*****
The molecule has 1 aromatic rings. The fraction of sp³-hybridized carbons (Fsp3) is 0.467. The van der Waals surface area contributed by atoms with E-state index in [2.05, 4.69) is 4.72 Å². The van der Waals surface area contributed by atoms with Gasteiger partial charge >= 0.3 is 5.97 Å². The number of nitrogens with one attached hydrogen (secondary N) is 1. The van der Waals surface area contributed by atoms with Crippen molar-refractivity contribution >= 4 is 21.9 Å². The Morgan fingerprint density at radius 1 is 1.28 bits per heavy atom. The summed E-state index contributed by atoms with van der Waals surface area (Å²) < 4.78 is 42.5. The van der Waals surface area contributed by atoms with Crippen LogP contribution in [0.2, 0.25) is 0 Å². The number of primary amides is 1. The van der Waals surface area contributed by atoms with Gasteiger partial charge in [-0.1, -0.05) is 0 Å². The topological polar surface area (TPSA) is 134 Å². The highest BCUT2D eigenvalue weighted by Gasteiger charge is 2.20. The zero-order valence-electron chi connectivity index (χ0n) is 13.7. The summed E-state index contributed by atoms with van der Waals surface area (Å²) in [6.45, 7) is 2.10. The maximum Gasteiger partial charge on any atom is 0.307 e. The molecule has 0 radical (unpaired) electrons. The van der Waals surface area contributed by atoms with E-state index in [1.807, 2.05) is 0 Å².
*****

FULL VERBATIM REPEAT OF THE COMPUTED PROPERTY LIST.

The molecule has 1 aromatic rings. The fraction of sp³-hybridized carbons (Fsp3) is 0.467. The van der Waals surface area contributed by atoms with E-state index in [2.05, 4.69) is 4.72 Å². The van der Waals surface area contributed by atoms with Gasteiger partial charge >= 0.3 is 5.97 Å². The number of nitrogens with one attached hydrogen (secondary N) is 1. The van der Waals surface area contributed by atoms with Crippen molar-refractivity contribution >= 4 is 21.9 Å². The Morgan fingerprint density at radius 1 is 1.28 bits per heavy atom. The summed E-state index contributed by atoms with van der Waals surface area (Å²) < 4.78 is 42.5. The van der Waals surface area contributed by atoms with Crippen LogP contribution in [0.2, 0.25) is 0 Å². The number of primary amides is 1. The van der Waals surface area contributed by atoms with Gasteiger partial charge in [-0.1, -0.05) is 0 Å². The topological polar surface area (TPSA) is 134 Å². The highest BCUT2D eigenvalue weighted by Gasteiger charge is 2.20. The zero-order valence-electron chi connectivity index (χ0n) is 13.7. The summed E-state index contributed by atoms with van der Waals surface area (Å²) in [6.45, 7) is 2.10. The maximum Gasteiger partial charge on any atom is 0.307 e. The molecule has 0 radical (unpaired) electrons. The van der Waals surface area contributed by atoms with E-state index in [1.807, 2.05) is 0 Å².